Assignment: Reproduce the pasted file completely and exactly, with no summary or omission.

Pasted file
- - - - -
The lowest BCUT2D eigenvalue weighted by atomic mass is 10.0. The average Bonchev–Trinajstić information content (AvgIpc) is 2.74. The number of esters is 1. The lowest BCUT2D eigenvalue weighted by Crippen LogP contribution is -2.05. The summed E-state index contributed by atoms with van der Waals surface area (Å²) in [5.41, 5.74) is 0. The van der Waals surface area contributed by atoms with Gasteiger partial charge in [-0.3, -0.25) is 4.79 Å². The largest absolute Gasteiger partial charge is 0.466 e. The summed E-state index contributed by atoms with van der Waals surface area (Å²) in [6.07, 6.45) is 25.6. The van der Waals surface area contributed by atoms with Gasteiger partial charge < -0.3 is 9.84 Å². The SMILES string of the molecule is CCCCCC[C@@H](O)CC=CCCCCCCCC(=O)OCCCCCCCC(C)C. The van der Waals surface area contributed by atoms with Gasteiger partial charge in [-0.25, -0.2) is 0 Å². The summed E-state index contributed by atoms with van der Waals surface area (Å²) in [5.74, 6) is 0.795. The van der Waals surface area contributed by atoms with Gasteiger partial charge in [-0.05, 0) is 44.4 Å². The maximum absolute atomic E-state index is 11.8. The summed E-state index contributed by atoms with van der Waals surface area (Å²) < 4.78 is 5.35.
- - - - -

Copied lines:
The lowest BCUT2D eigenvalue weighted by atomic mass is 10.0. The average Bonchev–Trinajstić information content (AvgIpc) is 2.74. The number of esters is 1. The lowest BCUT2D eigenvalue weighted by Crippen LogP contribution is -2.05. The summed E-state index contributed by atoms with van der Waals surface area (Å²) in [5.41, 5.74) is 0. The van der Waals surface area contributed by atoms with Gasteiger partial charge in [-0.3, -0.25) is 4.79 Å². The largest absolute Gasteiger partial charge is 0.466 e. The summed E-state index contributed by atoms with van der Waals surface area (Å²) in [6.07, 6.45) is 25.6. The van der Waals surface area contributed by atoms with Gasteiger partial charge < -0.3 is 9.84 Å². The SMILES string of the molecule is CCCCCC[C@@H](O)CC=CCCCCCCCC(=O)OCCCCCCCC(C)C. The van der Waals surface area contributed by atoms with Gasteiger partial charge in [-0.25, -0.2) is 0 Å². The summed E-state index contributed by atoms with van der Waals surface area (Å²) in [5.74, 6) is 0.795. The van der Waals surface area contributed by atoms with Gasteiger partial charge in [-0.05, 0) is 44.4 Å². The maximum absolute atomic E-state index is 11.8. The summed E-state index contributed by atoms with van der Waals surface area (Å²) < 4.78 is 5.35.